Crowdsensing and Vehicle-Based SensingView this Special Issue
Editorial | Open Access
Carlos T. Calafate, Celimuge Wu, Enrico Natalizio, Francisco J. Martínez, "Crowdsensing and Vehicle-Based Sensing", Mobile Information Systems, vol. 2016, Article ID 2596783, 2 pages, 2016. https://doi.org/10.1155/2016/2596783
Crowdsensing and Vehicle-Based Sensing
Improvements in terms of smart device capabilities and of communication technologies allowed crowdsensing solutions to emerge as a powerful strategy to revolutionize environment sensing, becoming one of the key elements of future smart cities. In particular, smartphones, smartwatches, and other personal gadgets are now endowed not only with significant computing power and different wireless interfaces, but also with an increasing number of sensors able to provide useful information about the user environment, especially when the user is moving around a city. If vehicular mobility is adopted, the sensing capabilities can be further increased by connecting smart devices to vehicles using the On Board Diagnostic Interface (OBD-II) or provided directly by smart vehicles through vehicle-to-vehicle (V2V) or vehicle-to-infrastructure (V2I) communications. In the future, with the gradual introduction of autonomous vehicles and unmanned aerial vehicles, many more sensing alternatives are expected.
In parallel to these developments, network infrastructure has experienced significant improvements in recent years in terms of both coverage and performance which, combined with advances in cloud computing, allows transmitting, storing, and processing large amounts of data in an efficient manner. Altogether, the potential for generating and analyzing huge amounts of data is remarkable, being able to provide unprecedented information with high levels of spatial and time resolution about any event of interest occurring in a city.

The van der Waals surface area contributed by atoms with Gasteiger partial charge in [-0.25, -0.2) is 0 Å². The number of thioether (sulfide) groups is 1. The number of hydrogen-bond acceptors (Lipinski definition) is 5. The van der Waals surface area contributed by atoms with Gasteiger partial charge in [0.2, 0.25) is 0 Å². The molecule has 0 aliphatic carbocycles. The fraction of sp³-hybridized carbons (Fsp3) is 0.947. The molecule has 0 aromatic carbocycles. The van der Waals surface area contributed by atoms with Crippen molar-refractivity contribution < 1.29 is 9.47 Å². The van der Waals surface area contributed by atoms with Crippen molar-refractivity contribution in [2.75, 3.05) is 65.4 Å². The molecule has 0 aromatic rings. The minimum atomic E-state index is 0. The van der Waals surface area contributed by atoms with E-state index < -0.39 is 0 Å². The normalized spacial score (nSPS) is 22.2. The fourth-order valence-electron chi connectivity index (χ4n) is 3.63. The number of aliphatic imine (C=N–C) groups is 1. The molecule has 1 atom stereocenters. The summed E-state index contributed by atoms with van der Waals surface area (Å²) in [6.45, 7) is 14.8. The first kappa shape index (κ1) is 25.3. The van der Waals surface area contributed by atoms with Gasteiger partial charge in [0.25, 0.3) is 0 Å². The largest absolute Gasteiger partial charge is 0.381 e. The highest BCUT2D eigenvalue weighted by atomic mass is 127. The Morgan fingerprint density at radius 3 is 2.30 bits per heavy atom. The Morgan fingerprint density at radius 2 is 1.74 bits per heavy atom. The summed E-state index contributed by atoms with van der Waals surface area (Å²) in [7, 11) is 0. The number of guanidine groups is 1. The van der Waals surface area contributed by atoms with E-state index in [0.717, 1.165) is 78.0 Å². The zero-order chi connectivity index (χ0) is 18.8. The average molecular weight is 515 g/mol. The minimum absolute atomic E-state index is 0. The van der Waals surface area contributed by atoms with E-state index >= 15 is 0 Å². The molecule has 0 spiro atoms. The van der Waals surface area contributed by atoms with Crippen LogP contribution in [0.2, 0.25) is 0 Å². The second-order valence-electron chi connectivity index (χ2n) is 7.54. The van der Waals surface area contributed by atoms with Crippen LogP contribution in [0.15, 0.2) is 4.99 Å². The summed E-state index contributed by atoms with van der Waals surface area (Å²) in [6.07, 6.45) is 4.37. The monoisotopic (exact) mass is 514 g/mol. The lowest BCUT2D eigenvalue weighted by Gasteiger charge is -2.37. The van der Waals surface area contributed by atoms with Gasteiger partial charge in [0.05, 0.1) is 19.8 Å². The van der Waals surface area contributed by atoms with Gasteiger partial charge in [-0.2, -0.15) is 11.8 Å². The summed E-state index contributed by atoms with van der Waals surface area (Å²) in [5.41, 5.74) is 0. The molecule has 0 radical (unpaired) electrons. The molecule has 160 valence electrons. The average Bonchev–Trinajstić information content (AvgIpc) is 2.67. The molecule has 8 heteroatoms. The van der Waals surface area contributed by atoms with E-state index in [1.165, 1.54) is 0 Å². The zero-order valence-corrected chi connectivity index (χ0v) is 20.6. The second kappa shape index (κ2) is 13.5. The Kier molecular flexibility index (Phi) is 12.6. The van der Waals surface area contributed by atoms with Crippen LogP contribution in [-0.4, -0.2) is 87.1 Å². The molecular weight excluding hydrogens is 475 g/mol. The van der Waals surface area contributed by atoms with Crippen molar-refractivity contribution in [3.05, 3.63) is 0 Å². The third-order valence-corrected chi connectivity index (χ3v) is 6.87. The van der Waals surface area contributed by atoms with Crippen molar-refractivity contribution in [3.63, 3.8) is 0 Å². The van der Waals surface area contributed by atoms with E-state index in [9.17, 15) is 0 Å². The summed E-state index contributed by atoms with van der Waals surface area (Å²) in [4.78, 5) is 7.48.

The purpose of this special issue is to address recent advances on mobile sensing, with particular emphasis on novel applications and architectures for crowdsensing and vehicle-based sensing.
The articles contained in the present issue include both reviews and research studies focused on data sensing and processing in situations where either pedestrians or vehicles act as mobile sensors.
As an introduction to the topic, the paper by W. Zamora et al. entitled “A Survey on Smartphone-based Crowdsensing Solutions” provides a survey of smartphone-based crowdsensing solutions that have emerged in the past few years, focusing on different works published in top-ranked journals and conferences. To properly analyze these previous works, they define a reference framework that allows classifying the different proposals under study. Globally, the survey provides useful insight into the broad scope of the crowdsensing area, being of interest to both experts and novices.
Analyzing and optimizing mobility in the urban domain is one of the most relevant contributions that mobile crowdsensing can offer to smart cities. In particular, the ever-increasing capabilities of smartphones and vehicle-mounted devices pave the way for gaining meaningful insight into urban mobility. In this context, the work by F. Terroso-Sáenz et al. entitled “Human Mobility Modelling Based on Dense Transit Areas Detection with Opportunistic Sensing” introduces a novel approach to leverage such paradigm, allowing composing a map of Dense Transit Areas (DTAs) within a city representing some of its mobility features while protecting the privacy of users. Besides vehicles, pedestrian and multimodal paths would also benefit greatly from context data, as well as the information about the whole experience of traveling and wandering the city, including travel planning and payments. The work by S. Mirri et al. entitled “A Service-Oriented Approach to Crowdsensing for Accessible Smart Mobility Scenarios” introduces a prototype of the infrastructure and overall architecture proposed to meet these challenges, describing some of the services that can be provided: path recommendations for wheelchair users and for elderly persons.